Monday, October 27, 2008

How Breastfeeding Transfers Immunity to Babies

How Breastfeeding Transfers Immunity To Babies


(Oct. 27, 2008) — A BYU-Harvard- Stanford research team hasidentified a molecule that is key to mothers’ ability to pass along immunityto intestinal infections to their babies through breast milk. The study highlights an amazing change that takes place in a mother’s bodywhen she begins producing breast milk.

For years before her pregnancy, cells that produce antibodies against intestinal infections travel around hercirculatory system as if it were a highway and regularly take an “off-ramp”to her intestine. There they stand ready to defend against infections such as cholera or rotavirus. But once she begins lactating, some of these same antibody-producing cells suddenly begin taking a different “off-ramp,” so to speak, that leads to the mammary glands.

That way, when her baby nurses, the antibodies go straight to his intestine and offer protection while he builds up his own immunity. This is why previous studies have shown that formula-fed infants have twice the incidence of diarrheal illness as breast-fed infants. Until now, scientists did not know how the mother’s body signaled the antibody-producing cells to take the different off-ramp. The new study identifies the molecule that gives them the green light.

“Everybody hears that breastfeeding is good for the baby,” said Eric Wilson, the Brigham Young University microbiologist who is the lead author on thestudy. “But why is it good? One of the reasons is that mothers’ milk carries protective antibodies which shield the newborn from infection, and this study demonstrates the molecular mechanisms used by the mother’s body to get these antibody-producing cells where they need to be.”

Understanding the role of the molecule, called CCR10, also has implications for potential future efforts to help mothers better protect their infants. “This tells us that this molecule is extremely important, so if we want to design a vaccine for the mother so she could effectively pass protective antibodies to the child, it would be absolutely essential to induce high levels of CCR10,” said Wilson.

Speaking broadly about the long-term applications of this research, BYU undergraduate Elizabeth Nielsen Low, a co-author on the paper, said, “If we know how these cells migrate, we’ll be able to hit the right targets to ge tthem to go where we want them.” Daniel Campbell is a researcher at the Benroya Research Institute in Seattlea nonprofit organization that specializes in the immune system, and was not affiliated with this study. “The molecular basis for this redistribution [of the mother’s cells] has not been well characterized, but Dr. Wilson’s work has begun to crack that code and define the molecules responsible for this cellular redistribution and passive immunity,” Campbell said. “It is important work that fundamentallyenhances our understanding of how immunity is provided to the [baby] via themilk.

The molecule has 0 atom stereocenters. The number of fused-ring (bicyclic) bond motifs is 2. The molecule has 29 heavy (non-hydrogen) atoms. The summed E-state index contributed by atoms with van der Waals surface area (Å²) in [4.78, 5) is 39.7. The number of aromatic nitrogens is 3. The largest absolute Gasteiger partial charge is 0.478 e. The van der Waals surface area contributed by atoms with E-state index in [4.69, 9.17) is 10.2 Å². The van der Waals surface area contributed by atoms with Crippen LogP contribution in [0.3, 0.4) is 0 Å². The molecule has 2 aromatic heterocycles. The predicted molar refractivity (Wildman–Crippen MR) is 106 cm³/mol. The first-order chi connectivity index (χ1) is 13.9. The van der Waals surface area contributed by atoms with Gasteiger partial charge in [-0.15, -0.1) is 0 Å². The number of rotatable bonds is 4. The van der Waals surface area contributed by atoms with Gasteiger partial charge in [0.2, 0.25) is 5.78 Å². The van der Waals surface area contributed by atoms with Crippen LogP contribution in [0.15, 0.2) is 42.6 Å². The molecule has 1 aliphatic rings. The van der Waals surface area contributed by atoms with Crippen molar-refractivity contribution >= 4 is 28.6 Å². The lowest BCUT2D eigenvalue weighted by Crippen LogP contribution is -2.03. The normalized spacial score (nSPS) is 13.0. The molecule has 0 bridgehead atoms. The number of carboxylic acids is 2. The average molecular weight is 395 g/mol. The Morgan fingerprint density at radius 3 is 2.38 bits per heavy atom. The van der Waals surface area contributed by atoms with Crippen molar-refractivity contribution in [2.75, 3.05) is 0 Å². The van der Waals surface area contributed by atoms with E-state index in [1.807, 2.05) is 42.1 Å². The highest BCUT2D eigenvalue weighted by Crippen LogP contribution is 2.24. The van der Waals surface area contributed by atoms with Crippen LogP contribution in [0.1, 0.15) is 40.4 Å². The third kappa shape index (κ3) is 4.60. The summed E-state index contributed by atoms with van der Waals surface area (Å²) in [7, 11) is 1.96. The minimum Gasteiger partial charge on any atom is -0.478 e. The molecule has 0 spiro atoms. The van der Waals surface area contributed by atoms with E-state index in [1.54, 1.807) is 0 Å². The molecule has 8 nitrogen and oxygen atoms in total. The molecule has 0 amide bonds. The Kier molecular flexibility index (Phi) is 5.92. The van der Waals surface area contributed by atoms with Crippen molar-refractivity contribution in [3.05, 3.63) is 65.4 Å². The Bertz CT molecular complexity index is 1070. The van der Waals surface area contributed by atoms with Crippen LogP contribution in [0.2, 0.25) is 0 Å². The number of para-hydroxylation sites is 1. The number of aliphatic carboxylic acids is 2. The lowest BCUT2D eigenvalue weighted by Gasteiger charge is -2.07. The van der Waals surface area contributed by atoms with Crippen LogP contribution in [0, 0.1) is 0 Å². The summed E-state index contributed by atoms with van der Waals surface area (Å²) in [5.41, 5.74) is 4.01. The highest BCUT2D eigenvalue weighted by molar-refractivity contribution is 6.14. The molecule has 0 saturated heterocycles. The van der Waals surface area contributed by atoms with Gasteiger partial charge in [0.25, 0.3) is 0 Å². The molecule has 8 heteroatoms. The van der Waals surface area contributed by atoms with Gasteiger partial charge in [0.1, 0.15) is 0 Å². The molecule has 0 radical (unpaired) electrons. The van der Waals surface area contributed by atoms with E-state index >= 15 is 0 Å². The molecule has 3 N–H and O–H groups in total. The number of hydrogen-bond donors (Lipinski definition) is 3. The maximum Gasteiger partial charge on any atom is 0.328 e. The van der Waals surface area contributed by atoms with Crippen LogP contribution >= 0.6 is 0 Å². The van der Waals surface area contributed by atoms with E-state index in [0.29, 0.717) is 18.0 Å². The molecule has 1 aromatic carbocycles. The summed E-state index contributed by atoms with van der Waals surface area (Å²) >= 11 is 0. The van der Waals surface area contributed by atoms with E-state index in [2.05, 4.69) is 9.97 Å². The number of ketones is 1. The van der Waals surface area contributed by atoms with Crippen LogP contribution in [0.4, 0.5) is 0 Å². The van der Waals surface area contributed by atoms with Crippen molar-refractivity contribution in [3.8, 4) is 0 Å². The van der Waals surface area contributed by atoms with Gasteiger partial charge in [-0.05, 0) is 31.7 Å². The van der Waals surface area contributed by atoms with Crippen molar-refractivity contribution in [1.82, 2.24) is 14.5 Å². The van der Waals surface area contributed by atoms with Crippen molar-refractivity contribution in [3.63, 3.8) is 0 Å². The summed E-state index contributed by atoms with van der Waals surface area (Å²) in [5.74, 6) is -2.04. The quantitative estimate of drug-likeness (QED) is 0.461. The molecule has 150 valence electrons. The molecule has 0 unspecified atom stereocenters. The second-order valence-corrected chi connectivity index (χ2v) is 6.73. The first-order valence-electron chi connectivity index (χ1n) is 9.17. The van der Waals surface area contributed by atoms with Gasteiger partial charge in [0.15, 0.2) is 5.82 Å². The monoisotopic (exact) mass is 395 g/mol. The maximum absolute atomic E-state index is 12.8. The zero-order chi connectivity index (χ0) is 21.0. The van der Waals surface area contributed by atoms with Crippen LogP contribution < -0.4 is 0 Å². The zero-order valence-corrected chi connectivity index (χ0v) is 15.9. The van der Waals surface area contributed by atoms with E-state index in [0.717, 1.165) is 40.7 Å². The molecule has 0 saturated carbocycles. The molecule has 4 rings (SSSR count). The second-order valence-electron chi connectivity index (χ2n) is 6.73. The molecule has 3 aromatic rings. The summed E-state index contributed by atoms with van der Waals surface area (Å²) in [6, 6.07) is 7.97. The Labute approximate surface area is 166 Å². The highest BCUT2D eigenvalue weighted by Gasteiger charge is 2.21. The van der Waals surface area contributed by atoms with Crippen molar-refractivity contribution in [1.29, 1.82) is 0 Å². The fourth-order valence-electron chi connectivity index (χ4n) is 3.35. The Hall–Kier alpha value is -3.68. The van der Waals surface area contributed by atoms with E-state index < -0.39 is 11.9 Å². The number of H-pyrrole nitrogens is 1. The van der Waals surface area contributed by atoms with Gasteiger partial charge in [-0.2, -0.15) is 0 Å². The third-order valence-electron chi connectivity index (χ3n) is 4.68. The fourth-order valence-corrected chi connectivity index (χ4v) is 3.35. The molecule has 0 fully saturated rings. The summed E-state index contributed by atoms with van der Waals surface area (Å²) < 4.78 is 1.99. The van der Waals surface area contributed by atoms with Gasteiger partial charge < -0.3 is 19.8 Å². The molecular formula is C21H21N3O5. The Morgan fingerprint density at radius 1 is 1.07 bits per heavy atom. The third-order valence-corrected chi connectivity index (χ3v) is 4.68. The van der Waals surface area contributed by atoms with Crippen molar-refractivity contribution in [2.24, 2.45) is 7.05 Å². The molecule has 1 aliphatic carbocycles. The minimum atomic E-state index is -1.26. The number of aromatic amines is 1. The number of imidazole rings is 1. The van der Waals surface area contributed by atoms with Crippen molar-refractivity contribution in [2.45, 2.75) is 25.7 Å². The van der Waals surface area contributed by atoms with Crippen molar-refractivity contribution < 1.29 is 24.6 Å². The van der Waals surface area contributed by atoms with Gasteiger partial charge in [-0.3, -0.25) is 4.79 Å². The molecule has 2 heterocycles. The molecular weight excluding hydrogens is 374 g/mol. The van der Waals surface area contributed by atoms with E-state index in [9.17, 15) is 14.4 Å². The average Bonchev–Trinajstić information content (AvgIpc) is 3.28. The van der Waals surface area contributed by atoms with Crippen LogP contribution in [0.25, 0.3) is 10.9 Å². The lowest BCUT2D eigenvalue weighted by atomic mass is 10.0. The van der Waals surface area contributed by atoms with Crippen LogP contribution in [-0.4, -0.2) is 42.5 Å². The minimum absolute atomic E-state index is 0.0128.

Dr. Wilson’s study will certainly form the basis for many other studies aimed at uncovering how the immune system is organized, particularlyat mucosal surfaces.” To conduct their research, the team used so-called “knock-out mice” that had been genetically engineered to lack the CCR10 molecule. Whereas normal lactating mice had hundreds of thousands of antibody-producing cells intheir mammary glands, the BYU team found that the knock-out mice had more than 70 times fewer such cells. Tests verified that the absence of CCR10 wasresponsible for the deficiency. Surprisingly, the research also showed that CCR10 does not play the same crucial role in signaling antibody-producing cells to migrate to the intestine. Another molecule is their “traffic light.”

The findings will be published in the Nov. 1 issue of the Journal of Immunology. The study was supported by Wilson’s grant from the National Institutes of Health, funding which continues for another 18 months and supports his and his students’ further investigation into the cells behind transfer of immunity in breast milk.

Wilson’s other students who are also co-authors on the paper are Yuetching Law, Kathryn Distelhorst and Erica D. Hill.
The Harvard Medical School co-authors are Olivier Morteau, Craig Gerard, Bao Lu, Sorina Ghiran and Miriam Rits.
The Stanford University School of Medicine co-authors are Raymond Kwan, Nicole H. Lazarus and Eugene C. Butcher.

Saturday, October 11, 2008